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You have probably come to this article for one of two reasons: Either you want to start differentiating instruction in your classroom and don’t know where to start, or you already differentiate, but want to see if you’re missing anything. I have combed through tons of online resources on how to differentiate instruction, and have put together this collection of the clearest, most high-quality resources for learning how to differentiate in your classroom. Off we go, then!
Step 1: Learn the Basics
Lots of teachers think they are differentiating, when they really kind of aren’t. So before you get started, give yourself a solid overview of what differentiation is (and isn’t) and how it works. To do that, you need to read Carol Tomlinson, whose work is the gold standard in differentiation. Her book, How to Differentiate Instruction in Mixed-Ability Classrooms, is the best one I’ve seen on the subject. And it’s short: At just over 100 pages, it’s a fast, easy read, and is full of useful information that will set you on the path toward high-quality differentiation.
In addition to explaining basic principles, the book shows you how to manage a differentiated classroom, teaches you specific strategies, and lets you peek inside a few sample differentiated classrooms so you can see how all the parts work together. I really can’t recommend this book highly enough…get it!
Step 2: Watch Real Teachers Differentiate
Reading about how to differentiate on paper is helpful, but seeing other teachers actually doing it will give you a far better understanding of how to implement the strategies in your own classroom.
This Edutopia video shows how one school has set up a system they call Reteach and Enrich, where time is built into the schedule every day to reteach students who haven’t met learning targets or provide enrichment activities for those who have. Watching this process in action makes it really clear HOW to make it work:
In this Teaching Channel video, high school math teacher Maria Barchi demonstrates how she tiers instruction by giving different exit slips to students based on their mastery of a lesson, then adjusts instruction the following day based on their responses:
Here, second grade teacher Robert Pronovost shows how he uses two separate online programs, Planet Turtle and Dreambox, to meet students’ individual needs in 2nd grade math (Teaching Channel):
This video shows 5th grade teacher Stacy Brewer demonstrating how she differentiates process for readiness in writing responses to a text: Because this group of ELL students needs additional help, she works with them while the rest of the class responds to their questions independently (Teaching Channel).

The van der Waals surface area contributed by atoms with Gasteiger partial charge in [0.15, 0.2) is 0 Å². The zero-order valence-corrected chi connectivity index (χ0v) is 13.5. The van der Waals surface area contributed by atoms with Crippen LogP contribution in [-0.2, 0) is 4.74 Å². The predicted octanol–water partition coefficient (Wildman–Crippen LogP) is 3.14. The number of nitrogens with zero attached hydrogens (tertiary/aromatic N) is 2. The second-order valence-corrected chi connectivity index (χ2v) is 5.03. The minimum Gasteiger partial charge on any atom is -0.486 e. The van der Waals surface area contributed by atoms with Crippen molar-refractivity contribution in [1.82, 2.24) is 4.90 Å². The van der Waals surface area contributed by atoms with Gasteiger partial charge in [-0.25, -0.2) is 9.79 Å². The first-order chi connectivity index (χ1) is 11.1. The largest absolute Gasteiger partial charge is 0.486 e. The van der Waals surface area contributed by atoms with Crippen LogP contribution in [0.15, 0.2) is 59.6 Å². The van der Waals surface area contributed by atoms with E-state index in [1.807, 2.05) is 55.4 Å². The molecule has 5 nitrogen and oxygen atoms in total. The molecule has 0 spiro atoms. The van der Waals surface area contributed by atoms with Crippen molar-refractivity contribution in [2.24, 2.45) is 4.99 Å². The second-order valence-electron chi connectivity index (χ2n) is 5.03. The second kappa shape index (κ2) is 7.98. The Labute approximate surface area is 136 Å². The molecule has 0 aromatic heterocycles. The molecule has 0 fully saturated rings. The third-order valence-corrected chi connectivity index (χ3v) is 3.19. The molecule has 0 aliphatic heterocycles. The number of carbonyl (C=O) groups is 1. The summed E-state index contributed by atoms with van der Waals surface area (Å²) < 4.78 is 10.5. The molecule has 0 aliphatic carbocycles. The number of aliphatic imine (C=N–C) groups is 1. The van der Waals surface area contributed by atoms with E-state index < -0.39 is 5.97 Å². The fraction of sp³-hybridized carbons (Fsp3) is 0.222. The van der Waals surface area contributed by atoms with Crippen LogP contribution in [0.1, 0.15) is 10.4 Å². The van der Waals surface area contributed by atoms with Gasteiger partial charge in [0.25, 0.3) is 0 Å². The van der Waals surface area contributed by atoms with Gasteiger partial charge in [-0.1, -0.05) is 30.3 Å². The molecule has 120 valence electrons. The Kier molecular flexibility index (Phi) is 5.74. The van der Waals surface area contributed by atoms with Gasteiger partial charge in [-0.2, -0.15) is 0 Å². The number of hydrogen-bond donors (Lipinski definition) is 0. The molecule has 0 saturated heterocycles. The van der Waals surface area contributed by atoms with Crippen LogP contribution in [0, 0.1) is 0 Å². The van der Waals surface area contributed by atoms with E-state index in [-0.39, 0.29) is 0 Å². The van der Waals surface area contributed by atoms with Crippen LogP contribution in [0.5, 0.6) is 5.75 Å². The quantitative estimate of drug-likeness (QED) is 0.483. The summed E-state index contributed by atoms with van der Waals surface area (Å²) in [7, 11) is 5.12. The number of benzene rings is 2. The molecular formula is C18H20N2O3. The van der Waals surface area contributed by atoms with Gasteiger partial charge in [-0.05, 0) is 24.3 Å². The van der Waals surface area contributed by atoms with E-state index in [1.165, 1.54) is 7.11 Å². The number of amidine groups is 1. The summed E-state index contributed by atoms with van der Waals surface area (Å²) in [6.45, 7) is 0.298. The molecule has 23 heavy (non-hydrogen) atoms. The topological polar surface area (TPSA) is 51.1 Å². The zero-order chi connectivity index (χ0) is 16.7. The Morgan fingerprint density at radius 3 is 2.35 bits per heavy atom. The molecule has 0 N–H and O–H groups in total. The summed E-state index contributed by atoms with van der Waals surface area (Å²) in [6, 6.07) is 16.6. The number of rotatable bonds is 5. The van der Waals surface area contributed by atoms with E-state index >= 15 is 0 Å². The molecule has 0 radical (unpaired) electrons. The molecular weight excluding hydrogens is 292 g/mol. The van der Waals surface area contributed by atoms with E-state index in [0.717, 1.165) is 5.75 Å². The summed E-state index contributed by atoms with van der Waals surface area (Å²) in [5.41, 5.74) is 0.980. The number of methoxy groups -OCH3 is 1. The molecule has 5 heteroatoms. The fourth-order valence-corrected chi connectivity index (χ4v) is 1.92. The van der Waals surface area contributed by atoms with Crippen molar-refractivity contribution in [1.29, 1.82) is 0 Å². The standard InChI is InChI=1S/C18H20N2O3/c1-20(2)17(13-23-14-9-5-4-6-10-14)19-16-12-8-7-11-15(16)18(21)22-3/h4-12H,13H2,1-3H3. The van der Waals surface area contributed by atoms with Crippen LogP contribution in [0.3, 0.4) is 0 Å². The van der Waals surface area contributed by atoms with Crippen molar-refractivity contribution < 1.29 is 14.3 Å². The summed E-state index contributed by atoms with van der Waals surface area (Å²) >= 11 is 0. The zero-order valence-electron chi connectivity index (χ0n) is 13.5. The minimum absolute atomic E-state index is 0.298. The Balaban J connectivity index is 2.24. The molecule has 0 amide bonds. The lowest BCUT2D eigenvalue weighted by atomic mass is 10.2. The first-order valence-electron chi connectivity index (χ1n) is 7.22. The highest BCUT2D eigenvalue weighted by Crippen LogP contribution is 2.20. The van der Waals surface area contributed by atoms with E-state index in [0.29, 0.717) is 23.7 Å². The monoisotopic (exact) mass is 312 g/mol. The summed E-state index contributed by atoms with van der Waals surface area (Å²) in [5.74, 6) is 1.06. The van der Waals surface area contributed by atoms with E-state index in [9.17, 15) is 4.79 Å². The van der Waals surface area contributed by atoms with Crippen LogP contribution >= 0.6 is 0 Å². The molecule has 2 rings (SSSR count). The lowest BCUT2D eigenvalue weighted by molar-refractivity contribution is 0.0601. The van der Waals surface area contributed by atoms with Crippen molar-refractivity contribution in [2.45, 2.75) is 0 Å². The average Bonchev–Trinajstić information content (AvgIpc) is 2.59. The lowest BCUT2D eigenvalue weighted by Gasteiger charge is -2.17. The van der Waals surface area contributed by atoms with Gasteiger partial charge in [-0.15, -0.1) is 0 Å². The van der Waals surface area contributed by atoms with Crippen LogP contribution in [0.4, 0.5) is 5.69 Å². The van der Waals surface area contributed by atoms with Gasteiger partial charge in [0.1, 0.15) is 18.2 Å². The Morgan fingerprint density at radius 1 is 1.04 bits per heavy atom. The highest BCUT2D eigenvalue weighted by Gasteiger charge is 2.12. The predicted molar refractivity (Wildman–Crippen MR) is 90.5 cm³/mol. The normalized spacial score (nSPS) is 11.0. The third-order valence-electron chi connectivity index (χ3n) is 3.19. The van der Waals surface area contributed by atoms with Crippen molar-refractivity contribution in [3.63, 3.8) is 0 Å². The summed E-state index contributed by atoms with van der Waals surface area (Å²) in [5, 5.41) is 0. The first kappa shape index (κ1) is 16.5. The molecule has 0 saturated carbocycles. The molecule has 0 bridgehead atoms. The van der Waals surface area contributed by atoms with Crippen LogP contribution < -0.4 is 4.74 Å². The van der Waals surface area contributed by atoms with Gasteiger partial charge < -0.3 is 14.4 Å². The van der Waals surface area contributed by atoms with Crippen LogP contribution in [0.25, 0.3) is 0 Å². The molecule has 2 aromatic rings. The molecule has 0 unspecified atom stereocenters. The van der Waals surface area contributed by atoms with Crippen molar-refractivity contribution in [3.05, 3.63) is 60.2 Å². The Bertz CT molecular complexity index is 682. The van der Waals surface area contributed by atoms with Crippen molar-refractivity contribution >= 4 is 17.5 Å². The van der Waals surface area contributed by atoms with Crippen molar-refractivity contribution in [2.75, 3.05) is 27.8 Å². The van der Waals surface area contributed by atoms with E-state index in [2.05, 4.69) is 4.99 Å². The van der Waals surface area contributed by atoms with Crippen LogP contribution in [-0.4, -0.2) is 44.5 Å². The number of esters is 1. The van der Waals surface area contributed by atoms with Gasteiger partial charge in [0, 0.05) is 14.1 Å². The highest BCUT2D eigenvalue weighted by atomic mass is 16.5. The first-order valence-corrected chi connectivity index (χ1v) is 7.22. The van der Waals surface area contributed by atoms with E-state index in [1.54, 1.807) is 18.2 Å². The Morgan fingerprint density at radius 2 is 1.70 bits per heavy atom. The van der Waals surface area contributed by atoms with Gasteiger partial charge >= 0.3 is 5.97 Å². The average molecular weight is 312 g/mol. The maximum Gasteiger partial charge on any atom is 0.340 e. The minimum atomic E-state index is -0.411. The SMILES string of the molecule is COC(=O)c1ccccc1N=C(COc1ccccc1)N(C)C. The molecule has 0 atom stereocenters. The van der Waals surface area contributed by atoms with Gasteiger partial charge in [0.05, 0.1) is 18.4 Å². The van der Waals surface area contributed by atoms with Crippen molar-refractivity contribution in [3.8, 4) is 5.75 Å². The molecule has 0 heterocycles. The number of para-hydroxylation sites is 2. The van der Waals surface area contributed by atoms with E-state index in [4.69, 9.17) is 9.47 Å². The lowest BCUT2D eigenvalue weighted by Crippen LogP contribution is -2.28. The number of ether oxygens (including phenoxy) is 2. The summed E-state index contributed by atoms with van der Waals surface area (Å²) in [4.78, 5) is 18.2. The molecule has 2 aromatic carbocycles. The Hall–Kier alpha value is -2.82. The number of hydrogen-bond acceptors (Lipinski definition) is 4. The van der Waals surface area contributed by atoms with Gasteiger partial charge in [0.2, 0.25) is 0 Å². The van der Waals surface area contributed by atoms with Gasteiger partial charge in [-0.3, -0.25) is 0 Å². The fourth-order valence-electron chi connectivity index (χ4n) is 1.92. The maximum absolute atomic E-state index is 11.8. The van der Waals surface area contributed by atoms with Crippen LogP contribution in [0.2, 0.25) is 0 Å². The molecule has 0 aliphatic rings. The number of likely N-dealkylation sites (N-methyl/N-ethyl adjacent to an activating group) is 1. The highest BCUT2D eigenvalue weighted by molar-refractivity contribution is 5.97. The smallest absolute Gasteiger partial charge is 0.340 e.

Finally, this Teaching Channel video shows how Mary Vagenas uses Learning Menus to differentiate in her 7th grade Social Studies class:
Step 3: Gather Differentiation Tools
Once you understand the basic principles of differentiation, it’s a good idea to have a few basic tools on hand.
What are task cards? They are all the rage in some classrooms: The basic idea is that you take tasks and questions that might normally appear on worksheets and put them onto laminated cards (one item per card), which allows you to better individualize instruction, set up centers, and group students according to need (plus, you can re-use them year after year!). You can make your own or browse through thousands on Teachers Pay Teachers. This free e-book by Rachel Lynette explains how to use them in detail:
Tiered Lesson Template
This blog post from Marsha McGuire at A Differentiated Kindergarten shows you how to plan a tiered lesson and includes an editable template. Even though the featured classroom is a kindergarten, Marsha’s system would work effectively with all age groups.
This packet from the University of Virginia Curry School of Education teaches you how to create learning menus or choice menus, which offer students a variety of learning activities to choose from, depending on their interests and learning profiles.
Choice Menus (PDF)
There’s No Time to Differentiate: Myth-Busting DI, Part 2
by John McCarthy
This Edutopia article discusses some of the myths about and objections to differentiation.
Dr. Kathie Nunley’s Layered Curriculum
This website is based entirely on the Layered Curriculum philosophy. Somewhere between a learning menu and a tiered unit, a layered curriculum looks like an interesting take on differentiation and is worth a look once you’ve got the basics down.
Leading and Managing a Differentiated Classroom
by Carol Tomlinson and Marcia Imbeau
Although I have not read this one, I got a recommendation from Dr. Jennifer Beasley, an assistant professor in the Department of Curriculum and Instruction at the University of Arkansas. “This is a practical guide for how to begin to establish routines and practices that facilitate differentiation. We all know that we could have the most beautiful lesson on paper and see that same lesson fall apart in the classroom as a result of forgetting to give directions for handing out materials. This resource offers many practical examples for putting some routines in place to allow for working in groups, answering questions, or even talking with your students about differentiation.”